Maria Goeppert Mayerphysicist
Birthplace: Katowice (then Germany, now Poland)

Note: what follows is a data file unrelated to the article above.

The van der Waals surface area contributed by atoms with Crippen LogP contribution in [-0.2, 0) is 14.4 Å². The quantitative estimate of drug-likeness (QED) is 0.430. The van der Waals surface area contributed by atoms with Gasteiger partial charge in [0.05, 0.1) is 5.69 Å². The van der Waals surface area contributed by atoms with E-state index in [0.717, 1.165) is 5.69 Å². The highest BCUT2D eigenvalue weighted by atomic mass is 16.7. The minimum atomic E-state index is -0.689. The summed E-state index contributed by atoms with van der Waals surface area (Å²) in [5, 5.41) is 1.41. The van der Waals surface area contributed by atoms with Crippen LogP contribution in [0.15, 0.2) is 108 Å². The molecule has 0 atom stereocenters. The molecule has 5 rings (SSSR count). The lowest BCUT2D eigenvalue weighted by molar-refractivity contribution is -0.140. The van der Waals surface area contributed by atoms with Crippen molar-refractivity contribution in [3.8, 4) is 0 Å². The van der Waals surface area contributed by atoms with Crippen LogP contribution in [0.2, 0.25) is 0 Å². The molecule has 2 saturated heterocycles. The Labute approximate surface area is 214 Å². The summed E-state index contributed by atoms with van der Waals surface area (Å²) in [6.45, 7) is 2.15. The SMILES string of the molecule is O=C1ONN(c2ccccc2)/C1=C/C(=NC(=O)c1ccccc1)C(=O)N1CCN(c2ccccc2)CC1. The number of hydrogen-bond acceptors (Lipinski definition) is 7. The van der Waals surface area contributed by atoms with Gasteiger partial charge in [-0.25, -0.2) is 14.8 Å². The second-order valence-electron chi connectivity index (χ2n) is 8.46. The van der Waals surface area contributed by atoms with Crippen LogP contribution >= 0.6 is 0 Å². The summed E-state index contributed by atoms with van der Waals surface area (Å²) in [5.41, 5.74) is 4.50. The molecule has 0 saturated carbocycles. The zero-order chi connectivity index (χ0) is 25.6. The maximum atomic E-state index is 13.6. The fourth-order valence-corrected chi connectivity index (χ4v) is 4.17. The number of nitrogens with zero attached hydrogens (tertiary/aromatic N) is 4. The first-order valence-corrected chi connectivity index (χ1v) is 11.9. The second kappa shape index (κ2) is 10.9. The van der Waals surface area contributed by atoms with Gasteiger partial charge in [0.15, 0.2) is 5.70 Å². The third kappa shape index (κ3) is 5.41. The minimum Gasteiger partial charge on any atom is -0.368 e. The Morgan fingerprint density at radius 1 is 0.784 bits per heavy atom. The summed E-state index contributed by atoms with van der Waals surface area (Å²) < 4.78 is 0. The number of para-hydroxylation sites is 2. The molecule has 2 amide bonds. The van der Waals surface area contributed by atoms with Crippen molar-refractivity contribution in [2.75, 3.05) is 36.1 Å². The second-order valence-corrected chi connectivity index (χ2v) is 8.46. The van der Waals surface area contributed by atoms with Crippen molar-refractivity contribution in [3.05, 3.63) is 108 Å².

An accomplished physicist, Goeppert-Mayer made numerous contributions to the field of physics and was the first woman to win the Nobel Prize for theoretical physics. Educated at the University of Goettingen, Germany, Mayer was initially attracted to math, but later shifted to physics. After her marriage in 1930, she left Germany for Johns Hopkins University, where her husband, Joseph E. Mayer, taught in the chemistry department. She received an assistantship in the physics department at Johns Hopkins. For most of her career, nepotism rules at universities where her husband worked prevented Meyer from holding full-time positions. During WWII, she worked on the Manhattan Project. In 1946, the Mayers moved to Chicago where, as a senior physicist at the newly formed Argonne National Laboratory, her interests turned to nuclear physics. She collaborated with Hans D. Jensen to publish Elementary Theory of Nuclear Shell Structure in 1955. In 1963, she and Jensen shared the Nobel Prize for their groundbreaking work in models of the nucleus of atoms. In 1960, the Mayers moved to the University of California, San Diego, where she was appointed professor of physics, her first full-time paid position.Died: San Diego, Calif., 2/20/1972
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